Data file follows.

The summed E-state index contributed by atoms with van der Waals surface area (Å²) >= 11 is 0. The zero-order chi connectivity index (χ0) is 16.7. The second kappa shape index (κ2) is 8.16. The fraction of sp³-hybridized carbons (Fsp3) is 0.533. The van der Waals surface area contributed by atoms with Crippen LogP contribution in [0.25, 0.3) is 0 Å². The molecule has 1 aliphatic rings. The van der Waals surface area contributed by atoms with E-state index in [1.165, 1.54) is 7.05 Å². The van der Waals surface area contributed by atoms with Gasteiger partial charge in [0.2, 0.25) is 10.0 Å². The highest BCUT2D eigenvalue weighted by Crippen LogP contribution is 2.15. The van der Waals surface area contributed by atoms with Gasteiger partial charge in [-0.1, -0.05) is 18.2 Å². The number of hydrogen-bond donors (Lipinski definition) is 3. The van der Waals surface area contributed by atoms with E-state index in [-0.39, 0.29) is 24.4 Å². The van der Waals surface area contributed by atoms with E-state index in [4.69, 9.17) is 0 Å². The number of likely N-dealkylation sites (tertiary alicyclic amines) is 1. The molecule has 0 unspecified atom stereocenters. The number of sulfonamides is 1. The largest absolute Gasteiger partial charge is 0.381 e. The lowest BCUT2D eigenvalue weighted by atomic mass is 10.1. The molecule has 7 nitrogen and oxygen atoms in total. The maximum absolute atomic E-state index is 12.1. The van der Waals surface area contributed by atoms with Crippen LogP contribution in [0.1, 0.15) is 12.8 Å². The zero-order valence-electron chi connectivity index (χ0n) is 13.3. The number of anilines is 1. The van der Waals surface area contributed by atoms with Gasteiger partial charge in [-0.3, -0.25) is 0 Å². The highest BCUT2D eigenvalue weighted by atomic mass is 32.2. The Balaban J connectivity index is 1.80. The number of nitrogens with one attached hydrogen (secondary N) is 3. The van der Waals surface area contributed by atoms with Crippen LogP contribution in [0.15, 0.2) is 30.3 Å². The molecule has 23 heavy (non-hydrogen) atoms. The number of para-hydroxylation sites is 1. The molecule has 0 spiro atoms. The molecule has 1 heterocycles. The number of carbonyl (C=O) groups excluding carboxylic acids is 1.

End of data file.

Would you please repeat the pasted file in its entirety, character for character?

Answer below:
The summed E-state index contributed by atoms with van der Waals surface area (Å²) >= 11 is 0. The zero-order chi connectivity index (χ0) is 16.7. The second kappa shape index (κ2) is 8.16. The fraction of sp³-hybridized carbons (Fsp3) is 0.533. The van der Waals surface area contributed by atoms with Crippen LogP contribution in [0.25, 0.3) is 0 Å². The molecule has 1 aliphatic rings. The van der Waals surface area contributed by atoms with E-state index in [1.165, 1.54) is 7.05 Å². The van der Waals surface area contributed by atoms with Gasteiger partial charge in [0.2, 0.25) is 10.0 Å². The highest BCUT2D eigenvalue weighted by Crippen LogP contribution is 2.15. The van der Waals surface area contributed by atoms with Gasteiger partial charge in [-0.1, -0.05) is 18.2 Å². The number of hydrogen-bond donors (Lipinski definition) is 3. The van der Waals surface area contributed by atoms with E-state index in [-0.39, 0.29) is 24.4 Å². The van der Waals surface area contributed by atoms with E-state index in [4.69, 9.17) is 0 Å². The number of likely N-dealkylation sites (tertiary alicyclic amines) is 1. The molecule has 0 unspecified atom stereocenters. The number of sulfonamides is 1. The largest absolute Gasteiger partial charge is 0.381 e. The lowest BCUT2D eigenvalue weighted by atomic mass is 10.1. The molecule has 7 nitrogen and oxygen atoms in total. The maximum absolute atomic E-state index is 12.1. The van der Waals surface area contributed by atoms with Crippen LogP contribution in [0.1, 0.15) is 12.8 Å². The zero-order valence-electron chi connectivity index (χ0n) is 13.3. The number of anilines is 1. The van der Waals surface area contributed by atoms with Gasteiger partial charge in [-0.3, -0.25) is 0 Å². The highest BCUT2D eigenvalue weighted by atomic mass is 32.2. The Balaban J connectivity index is 1.80. The number of nitrogens with one attached hydrogen (secondary N) is 3. The van der Waals surface area contributed by atoms with Crippen LogP contribution in [0.15, 0.2) is 30.3 Å². The molecule has 23 heavy (non-hydrogen) atoms. The number of para-hydroxylation sites is 1. The molecule has 0 spiro atoms. The molecule has 1 heterocycles. The number of carbonyl (C=O) groups excluding carboxylic acids is 1.